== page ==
The Ridley in the Library with the Candlestick, right?
Did you know that the Kemp’s ridley sea turtle was at one time considered the most mysterious turtle of the Gulf coast? According to prominent sea turtle naturalist Archie Carr, the ridley was maddeningly perplexing. Recently I have been reading Dr. Carr’s accounts of his experiences searching for sea turtles throughout the Gulf coast and Caribbean during the 1940s in his book, The Windward Road. This book immediately starts with the question of the origin of the ridley. Kemp’s ridley was thought to be a bastard turtle, a kind of hybrid created from the joining of a loggerhead and a green. This theory came about because by all accounts of local Caribbean fishermen and biologists, the ridley had never been seen coming onto the beach to nest anywhere. Dr. Carr did not accept this explanation so easily though because he thought of the ridley as a distinct creature with its own traits.
Therefore, he considered the possibility that the Kemp’s nested in some remote area in the Caribbean or somewhere completely far off. However, throughout his travels all around the Caribbean, Dr. Carr never came across the ridley or a turtle hunter who knew of the ridley. Maybe the ridley really did nest at the same time and in the same places as other species, as five reports stated, but after being investigated by Dr. Carr, this idea was proved false. Perhaps Kemp’s were giving birth to live young at sea? Seemed unlikely considering that the other four species of sea turtles nest along beaches and deposit eggs. Dr. Carr also discounted the idea that the ridley laid its eggs at sea because salt water would eventually destroy the egg. A more plausible theory is that Kemp’s ridley simply has a very specific breeding season and maybe comes ashore at an odd time. This makes sense except for the fact that never before had anyone reported catching a pregnant female. So not only has no one ever reported seeing Kemp’s coming ashore to nest but no one has even caught a pregnant female in the wild.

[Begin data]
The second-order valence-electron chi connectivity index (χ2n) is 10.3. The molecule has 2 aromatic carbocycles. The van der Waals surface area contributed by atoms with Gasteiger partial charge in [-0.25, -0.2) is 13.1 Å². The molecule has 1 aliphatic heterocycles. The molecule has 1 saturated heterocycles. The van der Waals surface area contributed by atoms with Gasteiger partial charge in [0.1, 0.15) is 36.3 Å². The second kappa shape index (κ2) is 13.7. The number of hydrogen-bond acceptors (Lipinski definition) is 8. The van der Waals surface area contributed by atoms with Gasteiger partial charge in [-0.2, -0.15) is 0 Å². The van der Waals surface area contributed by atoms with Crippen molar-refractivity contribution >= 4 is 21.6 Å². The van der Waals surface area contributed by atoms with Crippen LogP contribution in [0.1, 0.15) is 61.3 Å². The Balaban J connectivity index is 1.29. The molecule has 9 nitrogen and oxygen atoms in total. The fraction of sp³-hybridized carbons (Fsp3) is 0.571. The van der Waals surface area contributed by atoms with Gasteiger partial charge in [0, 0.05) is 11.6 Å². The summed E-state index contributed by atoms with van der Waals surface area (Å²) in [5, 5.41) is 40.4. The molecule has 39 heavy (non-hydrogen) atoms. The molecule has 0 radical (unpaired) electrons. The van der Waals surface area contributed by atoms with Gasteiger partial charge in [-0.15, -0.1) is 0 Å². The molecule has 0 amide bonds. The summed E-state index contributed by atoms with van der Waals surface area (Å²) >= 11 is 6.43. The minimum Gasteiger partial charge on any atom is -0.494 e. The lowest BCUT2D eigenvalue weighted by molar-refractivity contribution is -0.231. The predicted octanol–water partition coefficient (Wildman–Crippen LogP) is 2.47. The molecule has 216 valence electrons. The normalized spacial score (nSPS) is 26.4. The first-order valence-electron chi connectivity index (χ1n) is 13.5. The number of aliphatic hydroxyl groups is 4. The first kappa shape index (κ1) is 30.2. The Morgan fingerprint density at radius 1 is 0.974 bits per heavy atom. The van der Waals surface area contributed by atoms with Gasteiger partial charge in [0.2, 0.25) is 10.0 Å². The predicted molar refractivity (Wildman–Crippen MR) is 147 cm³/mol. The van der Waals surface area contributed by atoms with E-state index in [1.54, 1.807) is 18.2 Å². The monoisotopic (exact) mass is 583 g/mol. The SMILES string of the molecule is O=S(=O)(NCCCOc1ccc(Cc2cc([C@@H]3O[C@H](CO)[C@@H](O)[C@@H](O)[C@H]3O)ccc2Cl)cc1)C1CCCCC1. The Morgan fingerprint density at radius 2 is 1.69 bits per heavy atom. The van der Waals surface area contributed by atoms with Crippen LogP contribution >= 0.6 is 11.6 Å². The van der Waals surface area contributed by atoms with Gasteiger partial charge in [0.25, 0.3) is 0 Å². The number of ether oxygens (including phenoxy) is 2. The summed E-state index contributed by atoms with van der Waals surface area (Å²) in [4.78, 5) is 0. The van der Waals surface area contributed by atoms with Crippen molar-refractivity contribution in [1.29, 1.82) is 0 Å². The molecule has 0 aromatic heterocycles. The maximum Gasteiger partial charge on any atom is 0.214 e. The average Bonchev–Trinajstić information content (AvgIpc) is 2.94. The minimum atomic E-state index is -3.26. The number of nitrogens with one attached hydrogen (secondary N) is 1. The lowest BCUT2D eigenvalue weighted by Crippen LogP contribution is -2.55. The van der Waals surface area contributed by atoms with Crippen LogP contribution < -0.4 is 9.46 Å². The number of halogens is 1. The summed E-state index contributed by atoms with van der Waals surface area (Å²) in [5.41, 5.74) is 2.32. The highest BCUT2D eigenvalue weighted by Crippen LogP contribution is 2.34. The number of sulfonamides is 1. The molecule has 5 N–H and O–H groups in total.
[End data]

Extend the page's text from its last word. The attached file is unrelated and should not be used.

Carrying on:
Can you see how a biologist might go insane? Oh, and did I mention that the Pacific ridleys had been well documented coming ashore to lay eggs? Apparently this phenomenon was only occurring in the Gulf of Mexico and along the Atlantic coast. Therefore, Dr. Carr ultimately proposed that Kemp’s ridley must nest along a very specific stretch of shoreline that had not been searched yet and had a particular migration pattern that kept pregnant females hidden.
Don’t forget that this mystery was taking place during the 1940s and has since been solved. Actually the question was answered in 1947 when a Mexican farmer shot some footage of more than 40,000 Kemp’s ridleys coming ashore to nest. However, the farmer did not realize the significance of his discovery and thus his footage remained private for 15 years! It was not until 1962 did Archie Carr, who was still searching for a ridley nesting site, finally see this footage. During a very specific few days in June, large masses of females come ashore along a 90 mile stretch in Rancho Nuevo, Mexico. And just like that…the mystery was solved!
Carr, Archie. 1979. The Windward Road: Adventures of a Naturalist on Remote Caribbean Shores. University Press of Florida: pgs. 5-29.
Safina, Carl and Bryan Wallace. Solving the ‘Ridley Riddle’. http://seaturtlestatus.org/sites/swot/files/SWOT5_p26_Ridleys.pdf.
Posted by Kirstie B.
Kirstie is a Spring, 2014 Intern at the National Marine Life Center. She recently graduated from Smith College with a major in Biology.